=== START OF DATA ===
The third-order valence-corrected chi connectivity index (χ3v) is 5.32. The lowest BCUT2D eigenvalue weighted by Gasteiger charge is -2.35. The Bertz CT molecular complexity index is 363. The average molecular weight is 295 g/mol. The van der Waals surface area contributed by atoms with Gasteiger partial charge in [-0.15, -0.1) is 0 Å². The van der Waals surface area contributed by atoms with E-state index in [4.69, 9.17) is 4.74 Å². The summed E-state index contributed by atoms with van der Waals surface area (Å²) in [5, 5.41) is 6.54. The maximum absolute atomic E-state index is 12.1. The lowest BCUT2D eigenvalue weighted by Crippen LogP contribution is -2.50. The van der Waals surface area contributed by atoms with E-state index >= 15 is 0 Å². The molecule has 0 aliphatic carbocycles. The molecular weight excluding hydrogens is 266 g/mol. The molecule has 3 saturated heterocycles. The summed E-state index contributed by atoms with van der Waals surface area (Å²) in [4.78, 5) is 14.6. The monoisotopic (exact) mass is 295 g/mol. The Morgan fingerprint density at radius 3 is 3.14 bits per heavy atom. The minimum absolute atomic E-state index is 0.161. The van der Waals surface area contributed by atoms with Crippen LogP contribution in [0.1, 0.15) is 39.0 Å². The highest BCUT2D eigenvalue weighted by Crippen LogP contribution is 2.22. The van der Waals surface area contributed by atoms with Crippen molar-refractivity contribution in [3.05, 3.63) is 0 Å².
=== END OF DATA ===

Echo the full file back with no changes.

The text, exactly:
The third-order valence-corrected chi connectivity index (χ3v) is 5.32. The lowest BCUT2D eigenvalue weighted by Gasteiger charge is -2.35. The Bertz CT molecular complexity index is 363. The average molecular weight is 295 g/mol. The van der Waals surface area contributed by atoms with Gasteiger partial charge in [-0.15, -0.1) is 0 Å². The van der Waals surface area contributed by atoms with E-state index in [4.69, 9.17) is 4.74 Å². The summed E-state index contributed by atoms with van der Waals surface area (Å²) in [5, 5.41) is 6.54. The maximum absolute atomic E-state index is 12.1. The lowest BCUT2D eigenvalue weighted by Crippen LogP contribution is -2.50. The van der Waals surface area contributed by atoms with E-state index >= 15 is 0 Å². The molecule has 0 aliphatic carbocycles. The molecular weight excluding hydrogens is 266 g/mol. The molecule has 3 saturated heterocycles. The summed E-state index contributed by atoms with van der Waals surface area (Å²) in [4.78, 5) is 14.6. The monoisotopic (exact) mass is 295 g/mol. The Morgan fingerprint density at radius 3 is 3.14 bits per heavy atom. The minimum absolute atomic E-state index is 0.161. The van der Waals surface area contributed by atoms with Crippen LogP contribution in [0.1, 0.15) is 39.0 Å². The highest BCUT2D eigenvalue weighted by Crippen LogP contribution is 2.22. The van der Waals surface area contributed by atoms with Crippen molar-refractivity contribution in [3.05, 3.63) is 0 Å².